KANSAS CITY, Mo. – Jokes are not Mark Martin’s thing. Neither is wild exaggeration.
So when the respected NASCAR racing veteran started making incredible, almost fantastic statements about a driver who was barely a teenager, some listeners didn’t know how to react.
Was Martin serious? What point was he trying to make? Too many exhaust fumes? People kept waiting for the punch line.
Now, four years hence, the racing world has its answer: Martin was serious and perhaps prophetic when he declared Joey Logano to be the future of the Sprint Cup series.
Thirteen starts into his Nationwide series career and one week away from taking a shot at making his second Sprint Cup start – at Kansas Speedway, no less – Logano indeed looks to be the “real deal” that Martin began touting back in 2004.
In his 13 Nationwide races, he has a victory and nine top-10 finishes. He has also won two poles.
The first time he fired up a Sprint Cup car for real, two weeks ago in Richmond, he was ninth fastest in practice. Jaws dropped.
Some have called him the next Jeff Gordon.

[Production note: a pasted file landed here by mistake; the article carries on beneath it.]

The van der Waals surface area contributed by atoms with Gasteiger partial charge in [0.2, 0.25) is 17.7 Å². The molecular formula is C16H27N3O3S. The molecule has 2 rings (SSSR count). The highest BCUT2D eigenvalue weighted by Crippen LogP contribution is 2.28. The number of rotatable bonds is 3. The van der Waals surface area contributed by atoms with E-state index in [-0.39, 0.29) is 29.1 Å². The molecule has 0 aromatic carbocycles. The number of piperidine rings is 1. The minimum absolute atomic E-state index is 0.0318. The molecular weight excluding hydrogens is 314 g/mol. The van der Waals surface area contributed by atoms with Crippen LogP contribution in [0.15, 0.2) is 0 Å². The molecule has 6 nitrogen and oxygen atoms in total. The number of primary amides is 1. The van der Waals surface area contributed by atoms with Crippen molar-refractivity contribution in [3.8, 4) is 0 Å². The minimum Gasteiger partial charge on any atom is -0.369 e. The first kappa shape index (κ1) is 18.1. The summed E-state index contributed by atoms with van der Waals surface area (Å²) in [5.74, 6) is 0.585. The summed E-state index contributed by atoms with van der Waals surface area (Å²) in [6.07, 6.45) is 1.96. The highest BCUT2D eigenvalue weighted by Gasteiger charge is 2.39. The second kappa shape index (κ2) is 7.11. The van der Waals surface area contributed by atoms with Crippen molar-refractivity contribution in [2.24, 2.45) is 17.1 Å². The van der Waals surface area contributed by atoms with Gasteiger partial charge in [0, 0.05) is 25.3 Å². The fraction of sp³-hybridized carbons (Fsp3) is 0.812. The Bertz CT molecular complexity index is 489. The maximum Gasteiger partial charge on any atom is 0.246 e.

Gordon called Logano “tremendous” and said last week, “It’s pretty impressive what he’s been able to accomplish and do. I think he’s great for our sport.”
Logano was born in 1990 in Middletown, Conn., where his father owned a garbage collection business.
Logano was a couple of years short of kindergarten when he first piled into an 8-horsepower yard kart. His father, Tom Logano, remembers those days.
“He used to drive it between the Dumpsters (on the family property) and trailers and that thing would be bouncing and fish-tailing – and he was like 4 years old,” Tom Logano said. “Me and the mechanics (who worked for the garbage-collecting company) were like, ‘If this kid doesn’t get killed, he’s going to be good at this.’ ”
Yard karts are for kids, Joey soon figured. Now water tankers, those are big-boy rides.
“We used it to keep the dust down,” Joey Logano said of the family tanker. “When I was 7, after school, I would go over (jump in the tanker) and he’d (his dad) let the clutch out for me because I couldn’t reach the pedals. I’d drive this big old tractor-trailer rig with a big old tanker behind it.”
They don’t race water tankers in this country, but they do have something called quarter-midgets. Logano, who “sucked” at stick-and-ball sports as a kid, was immediately a great racer.
“I found something that I enjoyed and I was good at it,” Logano said.
His father was shocked by how good.
“Things come hard for us,” Tom Logano said of his family. “We can work hard, hard, hard and can be a little above average, and that’s about it. But Joey (in racing), is well above average.”